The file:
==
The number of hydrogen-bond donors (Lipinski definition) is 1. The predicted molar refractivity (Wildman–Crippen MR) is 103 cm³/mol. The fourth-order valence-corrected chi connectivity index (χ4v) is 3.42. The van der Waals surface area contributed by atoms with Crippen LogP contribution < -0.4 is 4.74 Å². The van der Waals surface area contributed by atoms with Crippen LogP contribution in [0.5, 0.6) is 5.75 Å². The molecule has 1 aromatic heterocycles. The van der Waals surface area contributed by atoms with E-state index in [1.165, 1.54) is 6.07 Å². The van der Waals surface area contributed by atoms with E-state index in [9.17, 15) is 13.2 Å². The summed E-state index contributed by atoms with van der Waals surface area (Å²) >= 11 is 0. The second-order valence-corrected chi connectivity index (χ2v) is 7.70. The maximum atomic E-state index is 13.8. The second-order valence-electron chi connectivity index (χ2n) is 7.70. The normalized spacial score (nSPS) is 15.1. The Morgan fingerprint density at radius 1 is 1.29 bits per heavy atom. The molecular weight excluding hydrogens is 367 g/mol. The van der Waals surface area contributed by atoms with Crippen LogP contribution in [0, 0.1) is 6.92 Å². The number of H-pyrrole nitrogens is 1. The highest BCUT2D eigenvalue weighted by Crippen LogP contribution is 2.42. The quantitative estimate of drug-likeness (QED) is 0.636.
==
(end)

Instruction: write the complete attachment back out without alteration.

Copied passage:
The number of hydrogen-bond donors (Lipinski definition) is 1. The predicted molar refractivity (Wildman–Crippen MR) is 103 cm³/mol. The fourth-order valence-corrected chi connectivity index (χ4v) is 3.42. The van der Waals surface area contributed by atoms with Crippen LogP contribution < -0.4 is 4.74 Å². The van der Waals surface area contributed by atoms with Crippen LogP contribution in [0.5, 0.6) is 5.75 Å². The molecule has 1 aromatic heterocycles. The van der Waals surface area contributed by atoms with E-state index in [1.165, 1.54) is 6.07 Å². The van der Waals surface area contributed by atoms with E-state index in [9.17, 15) is 13.2 Å². The summed E-state index contributed by atoms with van der Waals surface area (Å²) >= 11 is 0. The second-order valence-corrected chi connectivity index (χ2v) is 7.70. The maximum atomic E-state index is 13.8. The second-order valence-electron chi connectivity index (χ2n) is 7.70. The normalized spacial score (nSPS) is 15.1. The Morgan fingerprint density at radius 1 is 1.29 bits per heavy atom. The molecular weight excluding hydrogens is 367 g/mol. The van der Waals surface area contributed by atoms with Crippen LogP contribution in [0, 0.1) is 6.92 Å². The number of H-pyrrole nitrogens is 1. The highest BCUT2D eigenvalue weighted by Crippen LogP contribution is 2.42. The quantitative estimate of drug-likeness (QED) is 0.636.